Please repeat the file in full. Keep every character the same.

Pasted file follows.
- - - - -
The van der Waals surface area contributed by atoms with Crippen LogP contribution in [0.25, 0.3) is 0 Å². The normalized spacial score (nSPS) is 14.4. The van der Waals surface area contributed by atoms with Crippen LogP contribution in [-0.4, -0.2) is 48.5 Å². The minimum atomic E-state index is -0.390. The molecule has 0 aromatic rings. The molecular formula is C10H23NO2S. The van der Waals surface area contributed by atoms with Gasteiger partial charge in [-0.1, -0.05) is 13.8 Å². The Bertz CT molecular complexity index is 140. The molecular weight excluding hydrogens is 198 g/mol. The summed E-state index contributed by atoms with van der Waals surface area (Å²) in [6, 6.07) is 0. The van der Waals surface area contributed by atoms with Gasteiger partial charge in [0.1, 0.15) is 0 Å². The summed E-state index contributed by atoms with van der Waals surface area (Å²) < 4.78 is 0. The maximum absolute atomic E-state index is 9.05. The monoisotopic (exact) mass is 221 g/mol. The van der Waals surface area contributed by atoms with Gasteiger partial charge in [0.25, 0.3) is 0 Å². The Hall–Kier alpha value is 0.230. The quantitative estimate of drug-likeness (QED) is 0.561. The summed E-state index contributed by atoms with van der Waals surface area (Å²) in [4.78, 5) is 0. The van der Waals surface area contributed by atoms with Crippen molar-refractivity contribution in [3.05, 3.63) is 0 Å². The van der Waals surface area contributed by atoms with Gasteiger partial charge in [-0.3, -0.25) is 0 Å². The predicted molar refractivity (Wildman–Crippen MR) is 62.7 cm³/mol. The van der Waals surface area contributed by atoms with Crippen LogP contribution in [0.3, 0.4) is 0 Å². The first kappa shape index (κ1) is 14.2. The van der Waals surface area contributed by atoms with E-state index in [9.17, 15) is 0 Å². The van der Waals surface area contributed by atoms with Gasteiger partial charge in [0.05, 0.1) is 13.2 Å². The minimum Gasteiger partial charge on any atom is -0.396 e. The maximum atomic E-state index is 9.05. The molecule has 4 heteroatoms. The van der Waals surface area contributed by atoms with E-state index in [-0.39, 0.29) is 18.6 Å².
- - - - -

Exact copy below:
The van der Waals surface area contributed by atoms with Crippen LogP contribution in [0.25, 0.3) is 0 Å². The normalized spacial score (nSPS) is 14.4. The van der Waals surface area contributed by atoms with Crippen LogP contribution in [-0.4, -0.2) is 48.5 Å². The minimum atomic E-state index is -0.390. The molecule has 0 aromatic rings. The molecular formula is C10H23NO2S. The van der Waals surface area contributed by atoms with Gasteiger partial charge in [-0.1, -0.05) is 13.8 Å². The Bertz CT molecular complexity index is 140. The molecular weight excluding hydrogens is 198 g/mol. The summed E-state index contributed by atoms with van der Waals surface area (Å²) in [6, 6.07) is 0. The van der Waals surface area contributed by atoms with Gasteiger partial charge in [0.1, 0.15) is 0 Å². The summed E-state index contributed by atoms with van der Waals surface area (Å²) < 4.78 is 0. The maximum absolute atomic E-state index is 9.05. The monoisotopic (exact) mass is 221 g/mol. The van der Waals surface area contributed by atoms with Gasteiger partial charge in [0.25, 0.3) is 0 Å². The Hall–Kier alpha value is 0.230. The quantitative estimate of drug-likeness (QED) is 0.561. The summed E-state index contributed by atoms with van der Waals surface area (Å²) in [4.78, 5) is 0. The van der Waals surface area contributed by atoms with Crippen molar-refractivity contribution in [3.05, 3.63) is 0 Å². The van der Waals surface area contributed by atoms with Gasteiger partial charge in [-0.3, -0.25) is 0 Å². The predicted molar refractivity (Wildman–Crippen MR) is 62.7 cm³/mol. The van der Waals surface area contributed by atoms with Crippen LogP contribution in [0.3, 0.4) is 0 Å². The first kappa shape index (κ1) is 14.2. The van der Waals surface area contributed by atoms with E-state index in [9.17, 15) is 0 Å². The van der Waals surface area contributed by atoms with Gasteiger partial charge in [0.05, 0.1) is 13.2 Å². The minimum Gasteiger partial charge on any atom is -0.396 e. The maximum atomic E-state index is 9.05. The molecule has 4 heteroatoms. The van der Waals surface area contributed by atoms with E-state index in [-0.39, 0.29) is 18.6 Å².